Changed boundaries and new personnel as the battle is on for four seats in Sligo-Leitrim

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Changed boundaries and new personnel as the battle is on for four seats in Sligo-Leitrim

Different geographical areas this time round

The general elections of 2016 and 2020 are markedly different in terms of the candidates involved, the strategies being adopted and, most particularly, in the composition of the constituency.
The 2016 election was contested along different geographical lines with West Cavan and South West Donegal joining the entire Counties of Sligo and Leitrim.
This time round, West Cavan has returned to the Cavan-Monaghan constituency and Counties Sligo and Leitrim are still joined by South West Donegal (including the towns of Bundoran and Ballyshannon) with the addition this time of a portion of North Co Roscommon (including population points such as the town of Boyle, the villages of Ballyfarnon and Keadue and the wider Cortober area of Carrick-on-Shannon).
The change in the structure of the constituency and the different personnel running for election makes it more difficult to hazard a guess at what might happen this time round.
Take for instance the Leitrim-based TD, Martin Kenny of Sinn Féin.
His circumstances and that of his party have changed utterly since the last election. On that occasion they ran a two candidate strategy.
Cllr Chris MacManus polled very strongly with about 3,400 first preference votes in Sligo and almost 1,000 in Donegal, while Deputy Kenny, according to the tallies, claimed 4,200 first preferences in Leitrim and over 1,100 in West Cavan.
There is a core Sinn Fein vote in this constituency with over 11,100 votes for the party last time round. However, approximately 1,200 of those were in West Cavan but there are party votes to be had in Roscommon so it should even itself out to some degree.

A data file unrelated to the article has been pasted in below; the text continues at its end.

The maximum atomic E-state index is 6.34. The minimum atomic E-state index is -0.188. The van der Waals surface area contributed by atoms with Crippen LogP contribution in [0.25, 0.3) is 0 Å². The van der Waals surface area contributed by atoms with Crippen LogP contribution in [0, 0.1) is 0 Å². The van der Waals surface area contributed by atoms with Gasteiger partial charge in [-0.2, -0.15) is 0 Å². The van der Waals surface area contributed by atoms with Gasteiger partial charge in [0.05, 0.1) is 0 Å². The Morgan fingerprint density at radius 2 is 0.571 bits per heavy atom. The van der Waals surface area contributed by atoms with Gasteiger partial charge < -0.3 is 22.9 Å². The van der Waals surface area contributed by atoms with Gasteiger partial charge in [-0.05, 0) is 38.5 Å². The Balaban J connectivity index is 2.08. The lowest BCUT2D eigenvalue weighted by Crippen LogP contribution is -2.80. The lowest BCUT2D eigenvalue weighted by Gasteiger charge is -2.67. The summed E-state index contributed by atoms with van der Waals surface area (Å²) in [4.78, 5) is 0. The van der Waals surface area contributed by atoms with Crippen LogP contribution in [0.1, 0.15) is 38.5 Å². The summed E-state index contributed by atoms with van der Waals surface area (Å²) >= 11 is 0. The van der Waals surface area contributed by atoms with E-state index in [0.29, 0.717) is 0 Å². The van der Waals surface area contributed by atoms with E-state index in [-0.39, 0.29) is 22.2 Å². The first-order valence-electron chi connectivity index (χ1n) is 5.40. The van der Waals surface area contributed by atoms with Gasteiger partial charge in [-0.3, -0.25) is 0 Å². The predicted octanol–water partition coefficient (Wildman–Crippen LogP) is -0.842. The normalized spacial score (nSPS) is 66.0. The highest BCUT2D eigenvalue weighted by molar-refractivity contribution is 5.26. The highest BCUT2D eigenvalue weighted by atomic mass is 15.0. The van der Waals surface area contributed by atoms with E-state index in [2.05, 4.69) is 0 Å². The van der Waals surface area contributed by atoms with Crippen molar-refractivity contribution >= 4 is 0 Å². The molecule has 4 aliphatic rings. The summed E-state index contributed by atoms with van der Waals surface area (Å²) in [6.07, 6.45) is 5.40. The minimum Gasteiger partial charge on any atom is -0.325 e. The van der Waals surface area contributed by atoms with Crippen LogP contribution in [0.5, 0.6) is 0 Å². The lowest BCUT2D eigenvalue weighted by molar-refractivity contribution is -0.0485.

Sinn Féin votes among two candidates always transfer strongly and with Cllr MacManus now campaigning for Deputy Kenny in Sligo, it should give the Leitrim TD a strong footing to get re-elected.
There's no doubt, however, that while Deputy Kenny will rely heavily on Leitrim support, he will feel the heat in Ballinamore town and surrounds where there is a divisive split in the party.
He secured approximately 500 votes in the Ballinamore and Aughawillan areas last time and it will be interesting to see how he fares when those boxes are opened on this occasion.
Another issue that Sinn Féin will have to consider and could have an impact on their overall vote is the gap that Cllr MacManus will leave in Sligo Town in particular.
There is the opportunity for current Sligo Mayor, Cllr Gino O'Boyle (People Before Profit) and the long-serving councillor and former TD, Declan Bree (Independent), to benefit from the Sinn Féin vacuum in the town.
Martin Kenny will likely need transfers from both of those candidates if he is to make it over the line. Last time out, Cllr Bree transferred over 2,000 votes to Sinn Féin, 1,400 to MacManus and 600 to Kenny.
Cllr O'Boyle is an unknown quantity in terms of national elections but he is a big vote getter in Sligo Town and his transfers could be crucial for the hopes of more than one candidate before the four seats are filled.
The situation regarding the candidates for Fine Gael and Fianna Fáil are less clear and that has to do with a number of factors which includes the candidates themselves, their political experience, and the geography of the constituency.
Fine Gael in Leitrim got off to a very messy start with the two selected candidates, Gerry Reynolds and Cllr Sinead Maguire stepping down for personal reasons.


It became a bit of a circus before the party finally settled on two candidates, Cllr Thomas Walsh in Sligo and Senator Frank Feighan who, while living now in Sligo, immediately set his focus on Co Leitrim and of course on his native North Co Roscommon.
The Fine Gael Senator is a former TD for the now defunct Roscommon-South Leitrim constituency and would expect strong support from the party faithful in Co Leitrim.
Former Leitrim TD, Senator and Councillor, Gerry Reynolds narrowly missed out on the last occasion with 1,600 votes coming from West Cavan.